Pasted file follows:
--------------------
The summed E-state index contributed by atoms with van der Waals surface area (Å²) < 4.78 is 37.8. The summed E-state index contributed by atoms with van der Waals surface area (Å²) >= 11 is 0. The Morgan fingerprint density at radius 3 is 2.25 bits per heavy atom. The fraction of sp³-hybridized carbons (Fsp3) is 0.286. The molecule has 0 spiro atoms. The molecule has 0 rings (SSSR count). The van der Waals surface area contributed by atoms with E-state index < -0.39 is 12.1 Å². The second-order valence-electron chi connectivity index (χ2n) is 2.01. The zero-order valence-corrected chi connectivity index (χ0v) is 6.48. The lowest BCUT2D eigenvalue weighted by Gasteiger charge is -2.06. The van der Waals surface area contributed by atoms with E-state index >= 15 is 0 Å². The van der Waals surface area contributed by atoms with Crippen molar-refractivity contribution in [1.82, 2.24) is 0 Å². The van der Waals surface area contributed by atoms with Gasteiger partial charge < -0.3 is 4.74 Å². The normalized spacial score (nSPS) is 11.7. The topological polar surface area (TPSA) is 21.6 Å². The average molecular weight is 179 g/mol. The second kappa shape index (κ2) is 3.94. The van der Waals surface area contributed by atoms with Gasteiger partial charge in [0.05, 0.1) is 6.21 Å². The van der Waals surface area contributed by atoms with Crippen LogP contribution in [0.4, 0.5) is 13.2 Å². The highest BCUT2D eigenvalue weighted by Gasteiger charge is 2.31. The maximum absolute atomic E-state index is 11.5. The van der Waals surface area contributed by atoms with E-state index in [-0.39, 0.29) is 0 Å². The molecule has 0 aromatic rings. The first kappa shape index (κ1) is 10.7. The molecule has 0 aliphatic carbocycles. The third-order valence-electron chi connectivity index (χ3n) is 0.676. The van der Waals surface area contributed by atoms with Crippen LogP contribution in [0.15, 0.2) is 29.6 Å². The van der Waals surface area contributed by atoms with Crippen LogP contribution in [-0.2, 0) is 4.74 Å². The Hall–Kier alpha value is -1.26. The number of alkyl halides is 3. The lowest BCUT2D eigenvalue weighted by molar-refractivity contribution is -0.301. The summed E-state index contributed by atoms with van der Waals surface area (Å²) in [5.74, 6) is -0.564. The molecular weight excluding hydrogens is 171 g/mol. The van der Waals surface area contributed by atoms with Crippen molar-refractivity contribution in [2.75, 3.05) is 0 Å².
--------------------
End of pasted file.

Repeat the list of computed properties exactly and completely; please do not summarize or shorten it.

The summed E-state index contributed by atoms with van der Waals surface area (Å²) < 4.78 is 37.8. The summed E-state index contributed by atoms with van der Waals surface area (Å²) >= 11 is 0. The Morgan fingerprint density at radius 3 is 2.25 bits per heavy atom. The fraction of sp³-hybridized carbons (Fsp3) is 0.286. The molecule has 0 spiro atoms. The molecule has 0 rings (SSSR count). The van der Waals surface area contributed by atoms with E-state index < -0.39 is 12.1 Å². The second-order valence-electron chi connectivity index (χ2n) is 2.01. The zero-order valence-corrected chi connectivity index (χ0v) is 6.48. The lowest BCUT2D eigenvalue weighted by Gasteiger charge is -2.06. The van der Waals surface area contributed by atoms with E-state index >= 15 is 0 Å². The van der Waals surface area contributed by atoms with Crippen molar-refractivity contribution in [1.82, 2.24) is 0 Å². The van der Waals surface area contributed by atoms with Gasteiger partial charge < -0.3 is 4.74 Å². The normalized spacial score (nSPS) is 11.7. The topological polar surface area (TPSA) is 21.6 Å². The average molecular weight is 179 g/mol. The second kappa shape index (κ2) is 3.94. The van der Waals surface area contributed by atoms with Gasteiger partial charge in [0.05, 0.1) is 6.21 Å². The van der Waals surface area contributed by atoms with Crippen LogP contribution in [0.4, 0.5) is 13.2 Å². The highest BCUT2D eigenvalue weighted by Gasteiger charge is 2.31. The maximum absolute atomic E-state index is 11.5. The van der Waals surface area contributed by atoms with E-state index in [-0.39, 0.29) is 0 Å². The molecule has 0 aromatic rings. The first kappa shape index (κ1) is 10.7. The molecule has 0 aliphatic carbocycles. The third-order valence-electron chi connectivity index (χ3n) is 0.676. The van der Waals surface area contributed by atoms with Crippen LogP contribution in [0.15, 0.2) is 29.6 Å². The van der Waals surface area contributed by atoms with Crippen LogP contribution in [-0.2, 0) is 4.74 Å². The Hall–Kier alpha value is -1.26. The number of alkyl halides is 3. The lowest BCUT2D eigenvalue weighted by molar-refractivity contribution is -0.301. The summed E-state index contributed by atoms with van der Waals surface area (Å²) in [5.74, 6) is -0.564. The molecular weight excluding hydrogens is 171 g/mol. The van der Waals surface area contributed by atoms with Crippen molar-refractivity contribution in [2.75, 3.05) is 0 Å².